The plutonium inventory of the United States stood at 95.4 metric tons in 2009, 4.1 MT lower than in 1994, according to a new report from the National Nuclear Security Administration (NNSA).
The 95.4 MT, held mainly at seven sites, was composed of 81.3 MT weapons grade, 12.7 MT fuel grade, and 1.4 MT power reactor grade plutonium, according to “The United States Plutonium Balance, 1944-2009,” which was released in June 2012.
The report provides the U.S. inventory of plutonium owned by the Department of Energy (DOE) and includes material in the possession of the Department of Defense (DoD) as of 30 September 2009.
The four most significant changes since the last inventory report some 15 years ago include: the completion of clean-up activities at the Rocky Flats Plant in Colorado in 2005; material consolidation and disposition activities; 2007 declaration of an additional 9.0 MT of surplus weapons-grade plutonium; and the opening of the Waste Isolation Pilot Plant (WIPP) in New Mexico.
“The most important factor for the reduction in inventory was the reclassification of process residues originally set aside for plutonium recovery as waste. Of the 4.1 MT reduction, 3.5 MT (85 %) came from Rocky Flats residues sent to WIPP for disposition,” the report states.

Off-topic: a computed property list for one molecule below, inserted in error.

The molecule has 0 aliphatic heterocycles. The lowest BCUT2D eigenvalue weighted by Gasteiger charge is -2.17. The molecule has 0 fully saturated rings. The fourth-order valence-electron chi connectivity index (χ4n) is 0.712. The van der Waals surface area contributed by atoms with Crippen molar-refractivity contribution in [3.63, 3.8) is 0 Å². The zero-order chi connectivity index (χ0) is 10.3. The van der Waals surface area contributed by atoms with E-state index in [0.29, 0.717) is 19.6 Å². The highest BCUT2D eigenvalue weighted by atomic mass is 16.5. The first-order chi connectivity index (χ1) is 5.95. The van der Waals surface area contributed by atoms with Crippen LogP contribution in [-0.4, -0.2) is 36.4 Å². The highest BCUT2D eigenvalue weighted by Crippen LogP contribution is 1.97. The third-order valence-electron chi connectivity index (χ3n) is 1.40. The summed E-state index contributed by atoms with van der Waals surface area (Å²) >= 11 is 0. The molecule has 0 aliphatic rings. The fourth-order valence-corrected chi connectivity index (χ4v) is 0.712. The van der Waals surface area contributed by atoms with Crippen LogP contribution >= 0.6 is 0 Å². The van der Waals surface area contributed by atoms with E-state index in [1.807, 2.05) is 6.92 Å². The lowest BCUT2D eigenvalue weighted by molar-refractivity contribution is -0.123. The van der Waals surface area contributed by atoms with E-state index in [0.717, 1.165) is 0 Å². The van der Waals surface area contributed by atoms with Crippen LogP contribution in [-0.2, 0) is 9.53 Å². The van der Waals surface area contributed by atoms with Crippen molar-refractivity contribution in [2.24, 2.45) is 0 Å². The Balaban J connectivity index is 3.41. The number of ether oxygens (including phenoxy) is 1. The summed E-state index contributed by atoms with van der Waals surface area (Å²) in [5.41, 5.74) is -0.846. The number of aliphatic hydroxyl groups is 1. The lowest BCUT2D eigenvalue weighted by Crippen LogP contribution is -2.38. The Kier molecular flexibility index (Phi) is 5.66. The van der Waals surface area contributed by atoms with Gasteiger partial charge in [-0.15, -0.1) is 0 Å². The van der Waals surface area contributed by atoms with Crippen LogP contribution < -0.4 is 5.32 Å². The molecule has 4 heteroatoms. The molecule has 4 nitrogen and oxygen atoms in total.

The remainder came mostly from four other sites: Hanford (0.5 MT), Idaho (0.5 MT), Los Alamos National Laboratory (0.3 MT), and Savannah River (0.1 MT).
The plutonium estimated in waste is 9.7 MT, a 5.8 MT increase to the 1994 inventory of 3.9 MT. The increase is attributed to: 4.4 MT in new discards from the accountable inventory; 0.8 MT increase in Rocky Flats solid waste generated prior to 1970; 0.4 MT increase in Hanford high level waste tank estimates; 0.1 MT in solid waste at a commercial low-level radioactive disposal facility not included in the 1996 report, and 0.1 MT from other sites.
Plutonium surplus to defence needs is now 43.4 MT, a 5.2 MT increase to the 1994 declaration.
“The public release of the U.S. plutonium inventory is a demonstration of our commitment to transparency whenever possible,” said NNSA administrator Thomas D’Agostino. “As the United States moved into the 21st Century, our nuclear security footprint changed, and our nonproliferation goals evolved. The updated inventory is a reflection of that transition and an important gesture of openness to the international community.”
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